Photo: Maersk Inspirer; Source: Maersk Drilling

Repsol gets green light for use of Maersk Inspirer rig on Yme

Spanish oil company Repsol has received consent from the Norwegian offshore safety body, the Petroleum Safety Authority (PSA), to use the Maersk Inspirer jack-up rig on the Yme field offshore Norway.

The PSA said on Monday that the consent covers connection, completion and start-up preparations in conjunction with previously installed fixed facilities on the Yme field.

Maersk Inspirer

The rig that will be working on the field, the Maersk Inspirer, was built in 2004 and is a harsh environment HPHT jack-up of the MSC CJ70-150MC type.

It has a compact set-up with drilling and production operations carried out simultaneously in one mobile offshore facility. The rig worked with a dual setup since 2007 when its production module was built. For the following ten years, it worked on Equinor’s Volve field.

The rig is currently undergoing extensive upgrades and a modification project of its production module at Aker Solution’s Egersund fabrication yard where it arrived in early September 2018.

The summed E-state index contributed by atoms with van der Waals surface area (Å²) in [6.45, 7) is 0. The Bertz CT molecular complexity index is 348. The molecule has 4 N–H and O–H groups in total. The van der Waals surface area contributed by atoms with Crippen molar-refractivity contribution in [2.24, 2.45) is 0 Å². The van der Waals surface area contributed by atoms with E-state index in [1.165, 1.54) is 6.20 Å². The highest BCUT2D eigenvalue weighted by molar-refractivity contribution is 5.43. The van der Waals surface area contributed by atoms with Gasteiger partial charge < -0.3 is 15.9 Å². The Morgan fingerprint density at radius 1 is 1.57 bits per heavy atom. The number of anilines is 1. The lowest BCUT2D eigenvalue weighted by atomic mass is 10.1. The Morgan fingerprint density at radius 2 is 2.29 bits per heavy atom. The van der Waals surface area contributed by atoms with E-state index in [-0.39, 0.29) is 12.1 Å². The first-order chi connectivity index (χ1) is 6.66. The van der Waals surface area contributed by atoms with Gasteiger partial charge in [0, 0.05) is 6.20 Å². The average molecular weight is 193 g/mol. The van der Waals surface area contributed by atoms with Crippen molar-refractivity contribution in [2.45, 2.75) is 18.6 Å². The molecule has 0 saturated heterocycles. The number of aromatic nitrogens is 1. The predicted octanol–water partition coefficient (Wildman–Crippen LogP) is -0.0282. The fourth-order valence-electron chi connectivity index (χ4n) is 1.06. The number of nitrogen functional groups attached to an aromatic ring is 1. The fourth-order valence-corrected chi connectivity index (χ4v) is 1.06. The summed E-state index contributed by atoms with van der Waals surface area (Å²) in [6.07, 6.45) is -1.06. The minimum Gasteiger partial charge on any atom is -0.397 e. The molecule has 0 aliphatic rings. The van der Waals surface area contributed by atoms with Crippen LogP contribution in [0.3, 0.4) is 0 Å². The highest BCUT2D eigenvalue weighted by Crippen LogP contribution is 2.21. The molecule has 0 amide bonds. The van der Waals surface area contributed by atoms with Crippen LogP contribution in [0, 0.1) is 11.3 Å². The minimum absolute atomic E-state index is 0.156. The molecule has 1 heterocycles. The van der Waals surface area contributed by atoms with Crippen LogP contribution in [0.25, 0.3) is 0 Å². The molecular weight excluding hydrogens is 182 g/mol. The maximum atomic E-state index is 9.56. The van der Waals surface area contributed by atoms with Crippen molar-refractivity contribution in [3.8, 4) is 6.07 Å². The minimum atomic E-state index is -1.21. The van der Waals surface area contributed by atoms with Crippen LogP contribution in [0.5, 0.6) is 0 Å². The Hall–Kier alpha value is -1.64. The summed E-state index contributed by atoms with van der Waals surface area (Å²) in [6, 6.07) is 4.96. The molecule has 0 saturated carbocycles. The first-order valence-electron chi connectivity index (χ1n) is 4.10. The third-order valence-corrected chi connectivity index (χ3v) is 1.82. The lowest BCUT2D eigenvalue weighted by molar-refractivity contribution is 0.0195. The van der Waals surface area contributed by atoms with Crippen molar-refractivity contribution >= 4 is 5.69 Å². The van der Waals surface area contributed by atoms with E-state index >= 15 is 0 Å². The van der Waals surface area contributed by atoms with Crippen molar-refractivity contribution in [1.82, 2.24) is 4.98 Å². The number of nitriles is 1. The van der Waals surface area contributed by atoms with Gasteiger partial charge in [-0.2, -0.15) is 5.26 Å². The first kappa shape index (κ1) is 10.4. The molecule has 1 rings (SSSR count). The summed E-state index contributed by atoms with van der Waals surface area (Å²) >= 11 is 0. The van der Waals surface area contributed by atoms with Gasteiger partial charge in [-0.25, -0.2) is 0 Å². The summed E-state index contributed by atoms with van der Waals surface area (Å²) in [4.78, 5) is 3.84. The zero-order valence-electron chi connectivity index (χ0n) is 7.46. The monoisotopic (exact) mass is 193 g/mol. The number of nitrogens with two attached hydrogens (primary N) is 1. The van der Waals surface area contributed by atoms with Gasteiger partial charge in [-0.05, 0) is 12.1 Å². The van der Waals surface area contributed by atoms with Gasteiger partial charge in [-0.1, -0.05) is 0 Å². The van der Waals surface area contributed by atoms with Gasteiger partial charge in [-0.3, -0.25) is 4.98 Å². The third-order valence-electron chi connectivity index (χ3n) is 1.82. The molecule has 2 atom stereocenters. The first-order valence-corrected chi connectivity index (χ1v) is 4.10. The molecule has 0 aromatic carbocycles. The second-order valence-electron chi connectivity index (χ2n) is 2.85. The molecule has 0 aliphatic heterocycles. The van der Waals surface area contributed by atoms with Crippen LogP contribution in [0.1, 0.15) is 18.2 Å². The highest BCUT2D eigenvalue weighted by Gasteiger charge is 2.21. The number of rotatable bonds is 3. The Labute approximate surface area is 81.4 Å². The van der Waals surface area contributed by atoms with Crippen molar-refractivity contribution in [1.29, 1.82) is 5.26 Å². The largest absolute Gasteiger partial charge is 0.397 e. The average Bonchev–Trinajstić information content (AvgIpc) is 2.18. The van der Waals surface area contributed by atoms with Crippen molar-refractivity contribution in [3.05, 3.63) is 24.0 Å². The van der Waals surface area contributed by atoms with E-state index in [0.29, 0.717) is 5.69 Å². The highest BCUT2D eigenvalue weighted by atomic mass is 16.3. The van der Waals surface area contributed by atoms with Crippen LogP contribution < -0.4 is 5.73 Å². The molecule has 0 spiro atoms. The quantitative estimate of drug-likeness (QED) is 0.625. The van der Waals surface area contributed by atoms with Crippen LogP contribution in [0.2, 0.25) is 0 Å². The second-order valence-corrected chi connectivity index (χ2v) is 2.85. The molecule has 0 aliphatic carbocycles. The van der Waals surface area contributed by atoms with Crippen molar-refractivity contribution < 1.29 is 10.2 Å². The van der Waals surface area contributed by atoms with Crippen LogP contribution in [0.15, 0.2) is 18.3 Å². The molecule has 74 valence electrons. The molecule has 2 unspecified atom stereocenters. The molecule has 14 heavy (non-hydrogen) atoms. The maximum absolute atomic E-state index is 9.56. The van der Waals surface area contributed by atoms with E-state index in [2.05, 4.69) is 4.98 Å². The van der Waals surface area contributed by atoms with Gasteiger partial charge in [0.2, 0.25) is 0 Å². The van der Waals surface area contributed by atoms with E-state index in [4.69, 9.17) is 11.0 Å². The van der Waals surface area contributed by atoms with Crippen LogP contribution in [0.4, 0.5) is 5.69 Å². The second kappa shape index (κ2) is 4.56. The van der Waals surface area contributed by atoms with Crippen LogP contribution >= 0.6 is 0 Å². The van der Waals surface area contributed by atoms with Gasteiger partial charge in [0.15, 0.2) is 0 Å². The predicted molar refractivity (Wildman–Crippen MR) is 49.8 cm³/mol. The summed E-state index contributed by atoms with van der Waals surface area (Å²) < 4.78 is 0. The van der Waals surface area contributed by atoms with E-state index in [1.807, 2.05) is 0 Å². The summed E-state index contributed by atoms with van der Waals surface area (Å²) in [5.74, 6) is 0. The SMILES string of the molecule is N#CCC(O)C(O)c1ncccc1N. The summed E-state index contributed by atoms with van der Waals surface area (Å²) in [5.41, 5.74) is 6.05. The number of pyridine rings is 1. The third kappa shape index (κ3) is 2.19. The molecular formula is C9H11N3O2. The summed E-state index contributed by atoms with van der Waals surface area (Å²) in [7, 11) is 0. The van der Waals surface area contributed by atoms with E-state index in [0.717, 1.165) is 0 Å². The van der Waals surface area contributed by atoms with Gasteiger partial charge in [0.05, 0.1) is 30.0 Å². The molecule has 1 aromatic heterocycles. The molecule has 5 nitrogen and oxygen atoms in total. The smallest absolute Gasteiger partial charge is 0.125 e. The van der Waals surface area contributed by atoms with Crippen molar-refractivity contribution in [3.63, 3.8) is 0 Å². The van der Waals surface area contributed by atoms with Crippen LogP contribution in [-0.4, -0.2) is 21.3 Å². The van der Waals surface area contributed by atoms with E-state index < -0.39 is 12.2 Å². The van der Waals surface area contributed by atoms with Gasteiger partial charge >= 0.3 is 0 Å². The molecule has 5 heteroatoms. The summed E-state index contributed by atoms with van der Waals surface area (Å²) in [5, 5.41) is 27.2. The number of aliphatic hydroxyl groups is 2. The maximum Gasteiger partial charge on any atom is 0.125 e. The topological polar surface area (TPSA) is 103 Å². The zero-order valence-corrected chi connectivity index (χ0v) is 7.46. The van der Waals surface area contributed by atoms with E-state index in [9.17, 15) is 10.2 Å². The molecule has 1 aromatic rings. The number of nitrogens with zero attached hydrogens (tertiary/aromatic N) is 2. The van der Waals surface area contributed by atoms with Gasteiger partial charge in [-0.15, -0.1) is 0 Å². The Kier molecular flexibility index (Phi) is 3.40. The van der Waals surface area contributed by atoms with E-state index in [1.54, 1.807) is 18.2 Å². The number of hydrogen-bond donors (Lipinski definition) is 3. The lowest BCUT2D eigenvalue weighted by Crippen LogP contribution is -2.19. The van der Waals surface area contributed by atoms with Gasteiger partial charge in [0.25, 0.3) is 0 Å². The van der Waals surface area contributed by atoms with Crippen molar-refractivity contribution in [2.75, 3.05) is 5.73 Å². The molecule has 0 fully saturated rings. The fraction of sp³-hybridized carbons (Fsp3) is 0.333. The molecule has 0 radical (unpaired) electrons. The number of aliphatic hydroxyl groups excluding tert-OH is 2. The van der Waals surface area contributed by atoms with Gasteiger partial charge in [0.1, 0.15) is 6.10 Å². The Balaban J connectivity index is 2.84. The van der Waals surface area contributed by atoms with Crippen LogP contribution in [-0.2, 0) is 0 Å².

According to the most recent fleet status report, Maersk claims that the rig will start work for Repsol on the Yme field in August 2020 and be under contract until August 2025. The Spanish oil company also has five years of extension options.

In its operating update, Maersk Drilling said that the Mærsk Inspirer modifications were scheduled to be completed late in the second quarter 2020, after which it would move offshore for hook-up and commissioning.

Yme field

Yme was discovered in 1987 located in Block 9/2 and 9/5 in the Egersund Basin, some 100 kilometres from the Norwegian coastline.

The field was in production from 1996 to 2001. The main reason for abandonment was the combination of high cost and low oil prices. Current licensees were awarded the rights to the blocks in June 2004.

A plan for development and operation for Yme re-development was approved in May 2007. This re-development was based on a lease of a production unit that was installed in 2011 but never completed and the platform was left de-manned due to significant structural defects.

The MOPU was removed from the field in August 2016 and handed over to the platform-owner.

In December 2017, Repsol submitted a revised PDO which was approved in March 2018. The revised PDO is based on re-use of existing facilities to the extent possible, a new wellhead module on top of the existing caisson, and the lease of a mobile offshore drilling and production unit.

The recoverable oil reserves for the Yme field are estimated at approximately 65 million barrels at 10 year’s total production. First oil is planned for the second half of 2020.

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